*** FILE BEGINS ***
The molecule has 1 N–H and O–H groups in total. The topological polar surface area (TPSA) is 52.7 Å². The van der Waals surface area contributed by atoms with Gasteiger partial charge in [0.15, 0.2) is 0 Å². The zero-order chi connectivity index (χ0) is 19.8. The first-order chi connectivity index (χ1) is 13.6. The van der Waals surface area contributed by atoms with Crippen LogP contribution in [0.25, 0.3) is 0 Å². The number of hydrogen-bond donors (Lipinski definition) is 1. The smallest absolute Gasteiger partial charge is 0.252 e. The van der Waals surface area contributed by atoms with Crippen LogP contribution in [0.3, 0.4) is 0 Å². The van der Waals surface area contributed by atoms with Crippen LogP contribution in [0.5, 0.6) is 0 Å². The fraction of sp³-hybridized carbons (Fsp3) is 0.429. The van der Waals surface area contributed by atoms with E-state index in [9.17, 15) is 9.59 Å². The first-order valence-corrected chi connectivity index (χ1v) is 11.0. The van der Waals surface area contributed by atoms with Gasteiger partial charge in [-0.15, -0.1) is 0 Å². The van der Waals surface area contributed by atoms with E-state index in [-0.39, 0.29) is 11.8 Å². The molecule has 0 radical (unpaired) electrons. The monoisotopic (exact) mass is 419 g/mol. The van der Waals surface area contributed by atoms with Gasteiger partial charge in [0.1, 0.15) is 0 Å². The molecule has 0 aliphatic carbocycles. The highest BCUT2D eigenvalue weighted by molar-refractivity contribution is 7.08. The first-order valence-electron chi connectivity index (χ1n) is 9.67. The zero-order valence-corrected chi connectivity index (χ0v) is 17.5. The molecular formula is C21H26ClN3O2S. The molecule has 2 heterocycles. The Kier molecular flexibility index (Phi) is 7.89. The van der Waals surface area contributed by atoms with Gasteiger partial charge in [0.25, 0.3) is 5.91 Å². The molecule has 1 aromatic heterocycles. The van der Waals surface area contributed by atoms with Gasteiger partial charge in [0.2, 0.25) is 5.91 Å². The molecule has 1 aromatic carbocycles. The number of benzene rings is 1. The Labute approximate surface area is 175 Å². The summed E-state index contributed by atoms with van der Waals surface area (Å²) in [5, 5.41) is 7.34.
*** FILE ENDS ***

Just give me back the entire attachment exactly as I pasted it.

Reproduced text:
The molecule has 1 N–H and O–H groups in total. The topological polar surface area (TPSA) is 52.7 Å². The van der Waals surface area contributed by atoms with Gasteiger partial charge in [0.15, 0.2) is 0 Å². The zero-order chi connectivity index (χ0) is 19.8. The first-order chi connectivity index (χ1) is 13.6. The van der Waals surface area contributed by atoms with Crippen LogP contribution in [0.25, 0.3) is 0 Å². The number of hydrogen-bond donors (Lipinski definition) is 1. The smallest absolute Gasteiger partial charge is 0.252 e. The van der Waals surface area contributed by atoms with Crippen LogP contribution in [0.3, 0.4) is 0 Å². The van der Waals surface area contributed by atoms with Crippen LogP contribution in [0.5, 0.6) is 0 Å². The fraction of sp³-hybridized carbons (Fsp3) is 0.429. The van der Waals surface area contributed by atoms with E-state index in [9.17, 15) is 9.59 Å². The first-order valence-corrected chi connectivity index (χ1v) is 11.0. The van der Waals surface area contributed by atoms with Gasteiger partial charge in [-0.15, -0.1) is 0 Å². The van der Waals surface area contributed by atoms with E-state index in [-0.39, 0.29) is 11.8 Å². The molecule has 0 radical (unpaired) electrons. The monoisotopic (exact) mass is 419 g/mol. The van der Waals surface area contributed by atoms with Gasteiger partial charge in [0.1, 0.15) is 0 Å². The molecule has 0 aliphatic carbocycles. The highest BCUT2D eigenvalue weighted by molar-refractivity contribution is 7.08. The first-order valence-electron chi connectivity index (χ1n) is 9.67. The zero-order valence-corrected chi connectivity index (χ0v) is 17.5. The molecular formula is C21H26ClN3O2S. The molecule has 2 heterocycles. The Kier molecular flexibility index (Phi) is 7.89. The van der Waals surface area contributed by atoms with Gasteiger partial charge in [0.25, 0.3) is 5.91 Å². The molecule has 1 aromatic heterocycles. The van der Waals surface area contributed by atoms with Gasteiger partial charge in [0.2, 0.25) is 5.91 Å². The molecule has 1 aromatic carbocycles. The number of benzene rings is 1. The Labute approximate surface area is 175 Å². The summed E-state index contributed by atoms with van der Waals surface area (Å²) in [5, 5.41) is 7.34.